From Gasparilla fun, to the front lines of war.
We finish a month-long Military May for our "Why do they call it that?" series with the heroic story of a ship named Tampa.
Why do they call it the Coast Guard Cutter Tampa?
The guys on the Coast Guard Cutter Miami got the toughest assignments.
One hundred years ago, they steamed into Downtown Tampa as part of the fleet of fun-loving folks celebrating a relatively new festival called Gasparilla.
That tradition carried on year after year, with the Miami returning for the annual festival. Finally, at Gasparilla in 1916, the Coast Guard renamed the ship from Miami to Tampa.
"And also there were a number of young men from Tampa who, when the ship was here, enlisted in the Coast Guard, boarded that ship, and joined the crew of that ship," said Rodney Kite-Powell, curator of history at the Tampa Bay History Center.
"There were several sets of brothers and twenty-something men overall, all from Tampa."
Kite-Powell says a year and a half after that name change, everything changed.
The Tampa went from pirate party to perilous patrol as America joined World War I.
Workers armed the Tampa with major weapons and transferred control of the ship and her crew from the Coast Guard to the Navy.
"The Tampa became an escort for ships in the North Atlantic," Kite-Powell said.
"And so it would escort troop ships, supply ships, all kinds of different ships, really all around the North Atlantic and going into the U.K."
The Tampa's success rate was extraordinary. In more than a year, the crew kept 18 convoys with 350 ships safe from German submarines.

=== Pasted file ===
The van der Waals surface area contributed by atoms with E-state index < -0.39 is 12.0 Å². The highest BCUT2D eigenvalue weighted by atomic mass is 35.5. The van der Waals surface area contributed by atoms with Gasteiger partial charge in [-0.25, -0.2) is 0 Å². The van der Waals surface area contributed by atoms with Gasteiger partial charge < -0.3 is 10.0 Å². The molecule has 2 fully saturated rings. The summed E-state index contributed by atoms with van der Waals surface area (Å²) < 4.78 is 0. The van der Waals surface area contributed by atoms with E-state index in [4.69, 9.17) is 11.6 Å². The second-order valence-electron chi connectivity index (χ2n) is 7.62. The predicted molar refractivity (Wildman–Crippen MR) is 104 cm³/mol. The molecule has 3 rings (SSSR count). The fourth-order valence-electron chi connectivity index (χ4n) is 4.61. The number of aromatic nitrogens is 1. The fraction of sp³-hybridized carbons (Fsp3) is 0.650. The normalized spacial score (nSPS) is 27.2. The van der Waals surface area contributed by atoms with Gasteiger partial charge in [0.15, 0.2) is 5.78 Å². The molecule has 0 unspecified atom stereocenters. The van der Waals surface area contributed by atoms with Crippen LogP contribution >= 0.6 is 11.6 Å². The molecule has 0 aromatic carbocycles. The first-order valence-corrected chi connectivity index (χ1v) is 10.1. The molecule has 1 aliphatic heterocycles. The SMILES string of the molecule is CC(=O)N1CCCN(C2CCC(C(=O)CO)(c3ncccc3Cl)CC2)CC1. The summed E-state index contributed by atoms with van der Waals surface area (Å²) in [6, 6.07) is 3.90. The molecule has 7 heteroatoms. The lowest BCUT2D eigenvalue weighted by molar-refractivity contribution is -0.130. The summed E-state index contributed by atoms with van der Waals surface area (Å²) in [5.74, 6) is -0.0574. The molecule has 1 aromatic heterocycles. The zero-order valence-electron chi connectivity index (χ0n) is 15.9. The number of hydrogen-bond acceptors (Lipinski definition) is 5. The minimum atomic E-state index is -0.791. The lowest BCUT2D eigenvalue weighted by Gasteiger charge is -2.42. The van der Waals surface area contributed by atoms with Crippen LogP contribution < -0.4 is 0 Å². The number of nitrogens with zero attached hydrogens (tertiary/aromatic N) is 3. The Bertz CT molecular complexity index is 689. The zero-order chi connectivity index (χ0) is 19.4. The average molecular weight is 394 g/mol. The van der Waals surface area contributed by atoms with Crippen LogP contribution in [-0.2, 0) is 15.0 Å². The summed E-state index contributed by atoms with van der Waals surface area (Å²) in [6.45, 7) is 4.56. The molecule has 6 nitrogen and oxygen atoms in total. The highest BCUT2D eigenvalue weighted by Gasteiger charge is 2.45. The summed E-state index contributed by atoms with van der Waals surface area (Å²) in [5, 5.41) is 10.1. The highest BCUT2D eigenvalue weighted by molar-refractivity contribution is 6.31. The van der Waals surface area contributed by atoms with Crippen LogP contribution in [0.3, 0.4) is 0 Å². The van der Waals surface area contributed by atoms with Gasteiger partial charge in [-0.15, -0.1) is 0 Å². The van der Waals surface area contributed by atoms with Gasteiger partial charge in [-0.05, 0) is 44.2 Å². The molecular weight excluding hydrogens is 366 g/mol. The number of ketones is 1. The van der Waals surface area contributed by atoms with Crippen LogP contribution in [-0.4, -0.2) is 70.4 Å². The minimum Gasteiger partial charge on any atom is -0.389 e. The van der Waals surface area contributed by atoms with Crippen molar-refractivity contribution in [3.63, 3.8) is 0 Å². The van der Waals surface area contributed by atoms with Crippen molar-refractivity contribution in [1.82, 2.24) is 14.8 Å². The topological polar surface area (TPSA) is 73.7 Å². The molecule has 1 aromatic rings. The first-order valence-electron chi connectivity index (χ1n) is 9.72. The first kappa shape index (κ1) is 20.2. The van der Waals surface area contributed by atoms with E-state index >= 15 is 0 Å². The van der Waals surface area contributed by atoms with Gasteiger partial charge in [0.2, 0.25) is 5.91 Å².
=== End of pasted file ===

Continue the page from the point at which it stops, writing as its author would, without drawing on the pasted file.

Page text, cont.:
The Tampa covered more than 100 miles of ocean each day but never went out of service for mechanical problems.
That crew -- with plenty from our hometown among them -- was specifically recognized by the British for its outstanding skill. The men were a shining example for the entire fleet.
Then, on September 26, 1918, after another successful run to Great Britain -- a German submarine saw the Tampa in its sights.
One torpedo was all they needed.
"The Tampa blew up and sank, taking all 131 sailors on board down with it," Kite-Powell said.
Among the dead were a stunning 22 men from the Tampa Bay area, including three pairs of brothers.
"It was the largest loss of life for the Coast Guard in World War I," Kite-Powell said.
The Coast Guard still remembers this catastrophe today. A modern cutter, based in Virginia, carries on the name Tampa.
Why do they call it that? Now you know.
The American Legion post at Kennedy Blvd. and Dale Mabry Hwy. in Tampa is dedicated to the crew of the ship.
The U.S.S. Tampa Post uses the official name that was given to the cutter while it was assigned to the Navy during the war.
We feature new "Why do they call it that?" stories each Wednesday on 10 News starting at 5 a.m. and 5 p.m.
Check out previous editions of the Emmy-nominated series at our "Why do they call it that?" website: wtsp.com/callitthat.
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Grayson Kamm, 10 News